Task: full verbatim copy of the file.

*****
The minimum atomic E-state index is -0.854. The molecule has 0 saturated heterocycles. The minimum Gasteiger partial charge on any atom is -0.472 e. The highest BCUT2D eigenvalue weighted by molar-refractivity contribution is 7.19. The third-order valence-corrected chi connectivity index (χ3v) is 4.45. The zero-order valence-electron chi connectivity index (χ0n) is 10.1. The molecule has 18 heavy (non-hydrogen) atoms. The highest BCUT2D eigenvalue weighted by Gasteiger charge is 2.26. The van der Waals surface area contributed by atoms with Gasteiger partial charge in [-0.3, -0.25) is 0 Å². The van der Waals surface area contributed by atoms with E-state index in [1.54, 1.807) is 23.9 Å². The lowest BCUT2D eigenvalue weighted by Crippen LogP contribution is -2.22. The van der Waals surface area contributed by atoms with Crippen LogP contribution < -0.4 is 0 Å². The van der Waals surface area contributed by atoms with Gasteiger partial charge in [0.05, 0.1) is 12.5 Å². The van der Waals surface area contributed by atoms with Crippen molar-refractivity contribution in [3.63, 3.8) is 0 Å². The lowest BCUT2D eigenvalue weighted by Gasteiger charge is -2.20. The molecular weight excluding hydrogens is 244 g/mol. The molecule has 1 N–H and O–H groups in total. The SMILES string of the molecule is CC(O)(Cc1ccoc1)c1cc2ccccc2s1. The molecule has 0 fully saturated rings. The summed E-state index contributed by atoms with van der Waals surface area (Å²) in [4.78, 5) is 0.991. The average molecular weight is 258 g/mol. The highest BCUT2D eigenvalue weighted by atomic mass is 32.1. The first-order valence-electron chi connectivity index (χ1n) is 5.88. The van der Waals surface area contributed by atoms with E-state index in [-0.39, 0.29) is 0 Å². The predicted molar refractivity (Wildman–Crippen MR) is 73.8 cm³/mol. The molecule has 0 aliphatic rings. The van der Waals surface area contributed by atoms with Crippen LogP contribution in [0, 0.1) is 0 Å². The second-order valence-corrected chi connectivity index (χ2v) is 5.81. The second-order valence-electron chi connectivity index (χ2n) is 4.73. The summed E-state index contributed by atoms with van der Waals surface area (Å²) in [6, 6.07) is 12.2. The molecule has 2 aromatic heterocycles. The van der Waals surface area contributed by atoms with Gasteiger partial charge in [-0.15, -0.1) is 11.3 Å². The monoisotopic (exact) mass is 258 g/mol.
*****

The minimum atomic E-state index is -0.854. The molecule has 0 saturated heterocycles. The minimum Gasteiger partial charge on any atom is -0.472 e. The highest BCUT2D eigenvalue weighted by molar-refractivity contribution is 7.19. The third-order valence-corrected chi connectivity index (χ3v) is 4.45. The zero-order valence-electron chi connectivity index (χ0n) is 10.1. The molecule has 18 heavy (non-hydrogen) atoms. The highest BCUT2D eigenvalue weighted by Gasteiger charge is 2.26. The van der Waals surface area contributed by atoms with Gasteiger partial charge in [-0.3, -0.25) is 0 Å². The van der Waals surface area contributed by atoms with E-state index in [1.54, 1.807) is 23.9 Å². The lowest BCUT2D eigenvalue weighted by Crippen LogP contribution is -2.22. The van der Waals surface area contributed by atoms with Crippen LogP contribution < -0.4 is 0 Å². The van der Waals surface area contributed by atoms with Gasteiger partial charge in [0.05, 0.1) is 12.5 Å². The van der Waals surface area contributed by atoms with Crippen molar-refractivity contribution in [3.63, 3.8) is 0 Å². The lowest BCUT2D eigenvalue weighted by Gasteiger charge is -2.20. The molecular weight excluding hydrogens is 244 g/mol. The molecule has 1 N–H and O–H groups in total. The SMILES string of the molecule is CC(O)(Cc1ccoc1)c1cc2ccccc2s1. The molecule has 0 fully saturated rings. The summed E-state index contributed by atoms with van der Waals surface area (Å²) in [4.78, 5) is 0.991. The average molecular weight is 258 g/mol. The highest BCUT2D eigenvalue weighted by atomic mass is 32.1. The first-order valence-electron chi connectivity index (χ1n) is 5.88. The van der Waals surface area contributed by atoms with E-state index in [-0.39, 0.29) is 0 Å². The predicted molar refractivity (Wildman–Crippen MR) is 73.8 cm³/mol. The molecule has 0 aliphatic rings. The van der Waals surface area contributed by atoms with Crippen LogP contribution in [0, 0.1) is 0 Å². The second-order valence-corrected chi connectivity index (χ2v) is 5.81. The second-order valence-electron chi connectivity index (χ2n) is 4.73. The summed E-state index contributed by atoms with van der Waals surface area (Å²) in [6, 6.07) is 12.2. The molecule has 2 aromatic heterocycles. The van der Waals surface area contributed by atoms with Gasteiger partial charge in [-0.15, -0.1) is 11.3 Å². The monoisotopic (exact) mass is 258 g/mol.